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My World Series of Poker Preliminary Events

Part II - $1,500 limit hold'em shootout

by Matt Matros |  Published: Sep 12, 2007

In my last column, I told tales from a couple of tournaments I played in this year's World Series of Poker - a festival of poker tournaments unlike anything else the planet ever witnesses. Here is the story of my third cash of 2007 - in the $1,500 buy-in limit hold'em shootout event.

Shootouts are my favorite tournament format. In a shootout, unlike in a normal tournament, you have to win your table in order to advance and make money. Tables are not broken, and no new players are moved into empty seats once players bust out. You start at a table with nine other people, and it is played out until one person at the table has all of the chips. Everyone who finishes in the money will, at some point, have at least 10 times as many chips as he started with. Contrast this to a normal tournament, in which it's possible to double up once or twice and then cling to a small stack for hours and still sneak into the money. Shootouts eliminate this possibility completely.

Regular readers of my columns will know that, with a few rare exceptions, I consider normal tournament strategy the same as shootout strategy. The question, "What play gives me the best chance of winning the tournament?" is usually equivalent to, "What play should I make here?" In shootouts, these two questions are always equivalent, at least at the first table. Players who fail to understand this concept, and continue to try, somehow, to sneak into the money without putting their chips at risk, will fail disastrously in a shootout.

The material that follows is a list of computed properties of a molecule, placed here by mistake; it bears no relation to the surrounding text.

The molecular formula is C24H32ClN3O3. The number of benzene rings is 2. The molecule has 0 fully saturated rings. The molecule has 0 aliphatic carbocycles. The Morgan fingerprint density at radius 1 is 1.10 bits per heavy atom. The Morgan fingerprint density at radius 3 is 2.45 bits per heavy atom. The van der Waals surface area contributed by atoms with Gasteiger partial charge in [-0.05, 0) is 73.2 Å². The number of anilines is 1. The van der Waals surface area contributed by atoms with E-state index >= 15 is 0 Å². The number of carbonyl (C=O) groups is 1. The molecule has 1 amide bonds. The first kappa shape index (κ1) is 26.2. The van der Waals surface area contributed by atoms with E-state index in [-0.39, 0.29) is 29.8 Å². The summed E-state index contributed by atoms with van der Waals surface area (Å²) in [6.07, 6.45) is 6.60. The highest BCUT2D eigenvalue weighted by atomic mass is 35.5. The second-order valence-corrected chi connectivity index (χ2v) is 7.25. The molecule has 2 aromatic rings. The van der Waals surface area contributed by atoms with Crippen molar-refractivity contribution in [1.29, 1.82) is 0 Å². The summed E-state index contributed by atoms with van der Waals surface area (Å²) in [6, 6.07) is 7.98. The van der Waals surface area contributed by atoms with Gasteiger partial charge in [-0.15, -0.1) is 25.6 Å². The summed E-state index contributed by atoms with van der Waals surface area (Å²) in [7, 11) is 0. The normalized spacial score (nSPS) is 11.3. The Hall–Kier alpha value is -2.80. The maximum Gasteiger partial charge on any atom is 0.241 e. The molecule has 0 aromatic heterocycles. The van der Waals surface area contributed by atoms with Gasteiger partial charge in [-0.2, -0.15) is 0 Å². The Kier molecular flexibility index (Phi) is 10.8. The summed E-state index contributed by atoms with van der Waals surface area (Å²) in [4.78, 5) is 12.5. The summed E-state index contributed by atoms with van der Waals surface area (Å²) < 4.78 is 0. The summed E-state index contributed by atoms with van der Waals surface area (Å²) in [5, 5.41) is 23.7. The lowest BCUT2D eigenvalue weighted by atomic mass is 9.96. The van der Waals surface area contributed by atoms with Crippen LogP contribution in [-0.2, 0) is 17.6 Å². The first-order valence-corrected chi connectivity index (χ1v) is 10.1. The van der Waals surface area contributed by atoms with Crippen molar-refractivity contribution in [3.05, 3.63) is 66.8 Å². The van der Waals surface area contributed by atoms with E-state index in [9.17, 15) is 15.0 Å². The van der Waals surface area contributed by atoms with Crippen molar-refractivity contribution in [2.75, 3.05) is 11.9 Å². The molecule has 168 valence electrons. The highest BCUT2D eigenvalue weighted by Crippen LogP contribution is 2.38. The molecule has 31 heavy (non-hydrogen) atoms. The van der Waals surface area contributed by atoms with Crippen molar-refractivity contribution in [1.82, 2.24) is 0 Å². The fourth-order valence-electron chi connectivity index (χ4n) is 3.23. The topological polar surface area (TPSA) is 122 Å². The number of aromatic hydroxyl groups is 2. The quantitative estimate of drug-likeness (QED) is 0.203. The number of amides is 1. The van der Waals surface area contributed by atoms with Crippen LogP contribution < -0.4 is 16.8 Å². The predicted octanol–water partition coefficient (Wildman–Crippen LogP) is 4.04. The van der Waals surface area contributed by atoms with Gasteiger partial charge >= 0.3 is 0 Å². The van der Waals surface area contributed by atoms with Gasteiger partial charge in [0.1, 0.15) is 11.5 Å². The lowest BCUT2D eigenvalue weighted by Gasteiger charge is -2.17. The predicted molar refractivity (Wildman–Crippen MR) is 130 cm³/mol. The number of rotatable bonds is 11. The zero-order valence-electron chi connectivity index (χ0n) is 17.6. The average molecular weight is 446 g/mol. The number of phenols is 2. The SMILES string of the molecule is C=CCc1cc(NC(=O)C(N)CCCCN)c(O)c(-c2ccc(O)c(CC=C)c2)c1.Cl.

In addition, reaching the lowest tier of the payouts is worth more in a shootout. In a typical tournament, the bottom payouts are up to two-and-a-half times the buy-in. In the $1,500 limit hold'em shootout at the WSOP, the lowest-paying spot was worth about four-and-a-half buy-ins. My only complaint with WSOP shootouts is that they're not true shootouts. By that I mean, WSOP shootouts revert to a typical payout structure at the final table, instead of continuing with the shootout structure, in which the winner of a table takes all. Here were the payouts in the $1,500 shootout mentioned above: